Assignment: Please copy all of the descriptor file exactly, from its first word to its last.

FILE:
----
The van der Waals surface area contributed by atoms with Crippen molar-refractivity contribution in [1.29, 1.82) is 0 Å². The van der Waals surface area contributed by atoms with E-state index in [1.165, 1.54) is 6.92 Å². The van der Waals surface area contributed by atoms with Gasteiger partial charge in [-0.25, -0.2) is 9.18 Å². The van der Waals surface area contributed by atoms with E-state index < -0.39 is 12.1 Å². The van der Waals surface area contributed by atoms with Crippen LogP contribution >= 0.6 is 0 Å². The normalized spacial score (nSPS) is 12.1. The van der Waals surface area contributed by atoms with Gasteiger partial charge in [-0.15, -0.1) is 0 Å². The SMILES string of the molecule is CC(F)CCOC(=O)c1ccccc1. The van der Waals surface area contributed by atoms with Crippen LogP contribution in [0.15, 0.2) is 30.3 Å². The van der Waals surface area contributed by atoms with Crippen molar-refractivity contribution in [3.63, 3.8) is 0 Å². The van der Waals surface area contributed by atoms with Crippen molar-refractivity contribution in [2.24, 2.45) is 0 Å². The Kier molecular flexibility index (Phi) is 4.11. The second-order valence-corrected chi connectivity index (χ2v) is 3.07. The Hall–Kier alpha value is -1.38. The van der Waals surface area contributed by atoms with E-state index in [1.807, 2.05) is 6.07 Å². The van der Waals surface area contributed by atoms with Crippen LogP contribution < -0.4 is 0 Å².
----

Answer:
The van der Waals surface area contributed by atoms with Crippen molar-refractivity contribution in [1.29, 1.82) is 0 Å². The van der Waals surface area contributed by atoms with E-state index in [1.165, 1.54) is 6.92 Å². The van der Waals surface area contributed by atoms with Gasteiger partial charge in [-0.25, -0.2) is 9.18 Å². The van der Waals surface area contributed by atoms with E-state index < -0.39 is 12.1 Å². The van der Waals surface area contributed by atoms with Crippen LogP contribution >= 0.6 is 0 Å². The normalized spacial score (nSPS) is 12.1. The van der Waals surface area contributed by atoms with Gasteiger partial charge in [-0.15, -0.1) is 0 Å². The SMILES string of the molecule is CC(F)CCOC(=O)c1ccccc1. The van der Waals surface area contributed by atoms with Crippen LogP contribution in [0.15, 0.2) is 30.3 Å². The van der Waals surface area contributed by atoms with Crippen molar-refractivity contribution in [3.63, 3.8) is 0 Å². The van der Waals surface area contributed by atoms with Crippen molar-refractivity contribution in [2.24, 2.45) is 0 Å². The Kier molecular flexibility index (Phi) is 4.11. The second-order valence-corrected chi connectivity index (χ2v) is 3.07. The Hall–Kier alpha value is -1.38. The van der Waals surface area contributed by atoms with E-state index in [1.807, 2.05) is 6.07 Å². The van der Waals surface area contributed by atoms with Crippen LogP contribution < -0.4 is 0 Å².